UK Cost of Living Crisis: Brits’ Income Likely to Fall by £2k

The Cost of Living Crisis means that average disposable incomes for British households are expected to fall by £2,100 this year representing a 3% drop combined with another 4% decline in 2024, according to a new report.

Using the latest data on how people are coping with the rising cost of living, a living standards analysis by leading economic think tank Resolution Foundation says UK households are only halfway through a two-year crisis.

The two-year squeeze represents a combined 7% drop in spending power in 2023-2024 – which would be the largest single-year fall in income since 1975 and bigger than any declines experienced during the 2008 financial crisis, according to the foundation.

Each income bracket will be impacted differently

The report says only the very richest households will avoid the Cost of Living Crisis and see their incomes rise thanks to rapid growth in investment income. However, because of a tough recession and living standards predicted to remain at pre-Covid levels until at least 2028, middle-class families will be worse off than they were before the pandemic.

Despite positive signs that double-digit inflation will cool during the year ahead, the Foundation warns this benefit will be offset by higher energy bills (energy bills are expected to increase after “the slimming down of government support,” pushing the typical energy bill to rise from £2,000 in 2022-23 to £2,850 in 2023-24), rising personal taxes, and rising mortgage costs. The report also comes amid a rash of strikes by workers demanding pay rises closer to the average inflation rate of 10.7%.

The Bank of England has been raising interest rates – they reached 3.5% in December 2022 – to try and lower the inflation rate below its 2% target. This has led to higher borrowing costs for households, especially on mortgage interest rates.

Although lower-income households will be less affected by higher mortgage bills and interest rates, real incomes among the poorest fifth of households will also fall by 5%, according to the analysis. However,  incomes in the top 5% of earners are predicted to rise by 4% between 2021-22 and 2023-24.

Other reports may point to slightly better possibilities

A counter-report published by claims the calculated £2,100-a-year average hit from the crisis, “overstates the impact of inflation, by factoring in both how much prices will rise and how much ‘real wages’—which already allow for inflation—will fall.”

Citing the Bank of England’s latest estimates, the fact-checking organization says when all factors that affect the cost of living are calculated (earnings, benefits, taxes, and price increases), the forecast for “real post-tax labour income” combined average will fall less than the report’s estimate for the 2023-2024 period.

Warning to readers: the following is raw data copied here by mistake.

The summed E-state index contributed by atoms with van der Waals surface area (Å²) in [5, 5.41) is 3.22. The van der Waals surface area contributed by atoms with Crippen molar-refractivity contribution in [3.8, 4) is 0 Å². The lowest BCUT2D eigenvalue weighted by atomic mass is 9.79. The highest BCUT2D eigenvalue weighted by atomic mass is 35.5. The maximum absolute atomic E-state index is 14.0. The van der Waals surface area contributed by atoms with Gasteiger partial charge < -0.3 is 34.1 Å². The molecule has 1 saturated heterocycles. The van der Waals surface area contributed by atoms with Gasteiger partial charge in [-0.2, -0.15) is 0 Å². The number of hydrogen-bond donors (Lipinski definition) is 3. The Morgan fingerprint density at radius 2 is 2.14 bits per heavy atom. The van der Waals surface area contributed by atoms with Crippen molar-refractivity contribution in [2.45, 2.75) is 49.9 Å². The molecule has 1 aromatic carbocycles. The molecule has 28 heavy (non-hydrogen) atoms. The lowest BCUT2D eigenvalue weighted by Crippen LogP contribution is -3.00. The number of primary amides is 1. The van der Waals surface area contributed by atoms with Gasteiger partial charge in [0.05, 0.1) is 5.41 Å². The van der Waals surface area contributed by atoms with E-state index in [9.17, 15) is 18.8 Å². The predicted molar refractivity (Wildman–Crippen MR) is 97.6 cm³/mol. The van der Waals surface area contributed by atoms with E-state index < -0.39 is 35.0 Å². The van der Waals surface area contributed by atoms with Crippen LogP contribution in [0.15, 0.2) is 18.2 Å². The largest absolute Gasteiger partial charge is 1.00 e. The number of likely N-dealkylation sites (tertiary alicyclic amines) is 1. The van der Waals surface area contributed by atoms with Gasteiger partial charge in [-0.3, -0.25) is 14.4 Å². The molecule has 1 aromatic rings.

However, in November, the Bank warned that the UK could be facing the longest period of recession since records began during this Cost of Living Crisis– forecasting the nation’s economy could fall into eight consecutive quarters of negative growth if current market expectations prove correct.

The Foundation’s Living Standards Outlook 2023 comes on the heels of last fall’s announcement that the U.K. government’s £55 billion program of tax hikes and spending cuts will result in the country’s sharpest fall in living standards since records began.

Alongside its confirmation that the country had already entered a recession and GDP will contract by 1.4% in 2023, the independent Office for Budget Responsibility (OBR) estimated that real household disposable income — a measure of living standards — is projected to fall by 4.3% in 2022-23.

Even before it became clear that prices were likely to rise much faster than wages, the OBR, the UK’s spending watchdog, was forecasting a squeeze in real incomes this year.  We’ll have to wait and see as to whether or not all of that comes to fruition — the rest is still unwritten.


The views expressed in this article are not to be construed as personal advice. You should contact a qualified and ideally regulated adviser in order to obtain up to date personal advice with regard to your own personal circumstances. If you do not then you are acting under your own authority and deemed “execution only”. The author does not accept any liability for people acting without personalised advice, who base a decision on views expressed in this generic article. Where this article is dated then it is based on legislation as of the date. Legislation changes but articles are rarely updated, although sometimes a new article is written; so, please check for later articles or changes in legislation on official government websites, as this article should not be relied on in isolation.


Chris Lean

Chris is a Chartered Financial Planner who writes blogs and articles to simplify and explain some of the financial issues that affect UK expats. Subjects include; hot topics, regulation and the ever-changing world of finance.

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